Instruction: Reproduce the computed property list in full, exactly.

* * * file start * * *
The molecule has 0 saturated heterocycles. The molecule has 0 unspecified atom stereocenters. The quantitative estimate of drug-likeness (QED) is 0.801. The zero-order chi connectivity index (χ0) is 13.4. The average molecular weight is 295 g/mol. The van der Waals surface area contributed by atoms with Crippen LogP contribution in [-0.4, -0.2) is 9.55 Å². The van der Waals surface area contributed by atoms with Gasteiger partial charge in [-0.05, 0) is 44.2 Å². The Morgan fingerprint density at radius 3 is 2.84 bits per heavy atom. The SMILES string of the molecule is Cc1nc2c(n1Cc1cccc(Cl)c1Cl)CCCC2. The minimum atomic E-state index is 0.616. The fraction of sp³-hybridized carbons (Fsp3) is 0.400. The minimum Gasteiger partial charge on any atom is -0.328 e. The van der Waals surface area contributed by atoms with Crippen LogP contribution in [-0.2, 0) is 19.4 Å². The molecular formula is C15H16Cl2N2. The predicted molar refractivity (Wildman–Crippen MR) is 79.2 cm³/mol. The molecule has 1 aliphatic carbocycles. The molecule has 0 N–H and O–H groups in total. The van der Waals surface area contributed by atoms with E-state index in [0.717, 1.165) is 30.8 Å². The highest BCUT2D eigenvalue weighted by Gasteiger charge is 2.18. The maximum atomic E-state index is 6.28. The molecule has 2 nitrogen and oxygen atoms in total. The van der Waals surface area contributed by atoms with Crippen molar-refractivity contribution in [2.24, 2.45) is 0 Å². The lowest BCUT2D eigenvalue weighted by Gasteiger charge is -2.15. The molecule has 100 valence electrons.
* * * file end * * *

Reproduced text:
The molecule has 0 saturated heterocycles. The molecule has 0 unspecified atom stereocenters. The quantitative estimate of drug-likeness (QED) is 0.801. The zero-order chi connectivity index (χ0) is 13.4. The average molecular weight is 295 g/mol. The van der Waals surface area contributed by atoms with Crippen LogP contribution in [-0.4, -0.2) is 9.55 Å². The van der Waals surface area contributed by atoms with Gasteiger partial charge in [-0.05, 0) is 44.2 Å². The Morgan fingerprint density at radius 3 is 2.84 bits per heavy atom. The SMILES string of the molecule is Cc1nc2c(n1Cc1cccc(Cl)c1Cl)CCCC2. The minimum atomic E-state index is 0.616. The fraction of sp³-hybridized carbons (Fsp3) is 0.400. The minimum Gasteiger partial charge on any atom is -0.328 e. The van der Waals surface area contributed by atoms with Crippen LogP contribution in [-0.2, 0) is 19.4 Å². The molecular formula is C15H16Cl2N2. The predicted molar refractivity (Wildman–Crippen MR) is 79.2 cm³/mol. The molecule has 1 aliphatic carbocycles. The molecule has 0 N–H and O–H groups in total. The van der Waals surface area contributed by atoms with E-state index in [0.717, 1.165) is 30.8 Å². The highest BCUT2D eigenvalue weighted by Gasteiger charge is 2.18. The maximum atomic E-state index is 6.28. The molecule has 2 nitrogen and oxygen atoms in total. The van der Waals surface area contributed by atoms with Crippen molar-refractivity contribution in [2.24, 2.45) is 0 Å². The lowest BCUT2D eigenvalue weighted by Gasteiger charge is -2.15. The molecule has 100 valence electrons.